Picture: Paballo Thekiso/African News Agency (ANA) Archives
Picture: Paballo Thekiso/African News Agency (ANA) Archives

’Victims of the increasing unemployment figures are unfortunately women and youth’

By Okuhle Hlati Time of article published Jun 2, 2021

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Cape Town - In yet another setback for South Africa’s economic recovery plans, the country has reached its new highest unemployment rate of 32.6% in the first quarter of 2021.

Stats SA published its latest Quarterly Labour Force Survey (QFLS) on Tuesday for the first quarter of 2021, which showed the number of employed people remained almost unchanged at 15 million, a slight decrease of 28 000.

The number of unemployed people increased by 8 000 to 7.2 million compared to the last three months of 2020, while the number of discouraged work-seekers increased by 201 000.

“It should be noted that during Q3 2020, Q4: 2020 and Q1: 2021, the national lockdown regulations were relaxed, which allowed travelling, and this played a role in people actively looking for work, whereas during Q2: 2020 the country was under hard lockdown that prevented movement.”

The official unemployment rate among youth (15-34 years) was 46,3 percent in Quarter 1 2021. The rate was 9,3 percent among university graduates.

The continued rise in discouraged work-seekers, increasing by 6.9 percent, continued to be a concern, said Anchor Capital investment analyst Casey Delport.

“This points to longer-term, structural issues within the South African economy as it is difficult to reincorporate or entice discouraged work seekers back into the labour force. Bear in mind that the expanded definition of unemployment now sits at 43.2 percent. With youth unemployment currently at 63.3 percent, from a societal perspective this is a further cause of great concern.”

Delport said these numbers were indicative of an economy still greatly impacted by the Covid-19 pandemic with many capable workers still inactive.

Senior economist Lisette IJssel de Schepper of Stellenbosch University’s Bureau for Economic Research said the high youth unemployment rate was extremely worrying.

“Linked to this is the issue that unemployment is a structural problem in South Africa and not easily solved. For some perspective, the number of persons that have been unemployed for longer than a year has also reached a new record: 5.4 million. Indeed, three out of four people of all ages that are currently unemployed have been unemployed for more than a year. The longer people remain unemployed, the harder it is to find employment later on.”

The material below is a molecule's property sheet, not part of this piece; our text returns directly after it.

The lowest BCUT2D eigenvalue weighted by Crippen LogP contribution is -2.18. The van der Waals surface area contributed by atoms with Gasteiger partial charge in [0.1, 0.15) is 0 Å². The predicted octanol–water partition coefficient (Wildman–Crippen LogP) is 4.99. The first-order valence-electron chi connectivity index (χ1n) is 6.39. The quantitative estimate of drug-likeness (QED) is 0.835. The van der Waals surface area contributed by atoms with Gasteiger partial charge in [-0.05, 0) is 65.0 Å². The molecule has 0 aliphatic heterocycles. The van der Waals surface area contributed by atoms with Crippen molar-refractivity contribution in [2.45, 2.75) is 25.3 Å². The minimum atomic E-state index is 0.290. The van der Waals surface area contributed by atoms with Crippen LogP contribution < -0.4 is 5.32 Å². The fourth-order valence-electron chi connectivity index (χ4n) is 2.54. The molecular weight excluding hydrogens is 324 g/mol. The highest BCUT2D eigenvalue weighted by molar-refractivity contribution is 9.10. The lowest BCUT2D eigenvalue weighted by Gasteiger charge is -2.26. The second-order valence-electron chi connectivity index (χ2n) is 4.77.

She said with formal employment often lagging improvements, the level of employment will likely take much longer to recover to pre-Covid levels than for the level of economic activity to return to pre-Covid levels.

Economist Mike Schussler said the country needed to focus on bringing back certainty for business so it can create jobs.

“We also need to tell people we have to work for ourselves more. Self employment is a road many other emerging market countries go, including most of Africa.”

Cosatu national spokesperson Sizwe Pamla said both the government and the private sector have failed the economy and the country on the implementation of the economic recovery plan.

“The South African economy is 60 percent dependent on consumer spending. The more people are retrenched, the more the economy gets trapped in a vicious cycle. Private sector is employing delaying tactics on buying local and the government is not fixing SOEs and load shedding. We are likely to see the situation get worse and get into an economic depression if there is a change in the policy trajectory and attitude from the government.”

Detawu secretary-general Vusi Ntshangase said the ANC-led government had run out of ideas to fulfil its commitment to resuscitate the economy that can create quality jobs and fight poverty.

“The victims of the increasing unemployment figures are unfortunately women and youth who continue to bear the brunt and are at the receiving end of failed government austerity measures 27 years into our hard-fought democracy."

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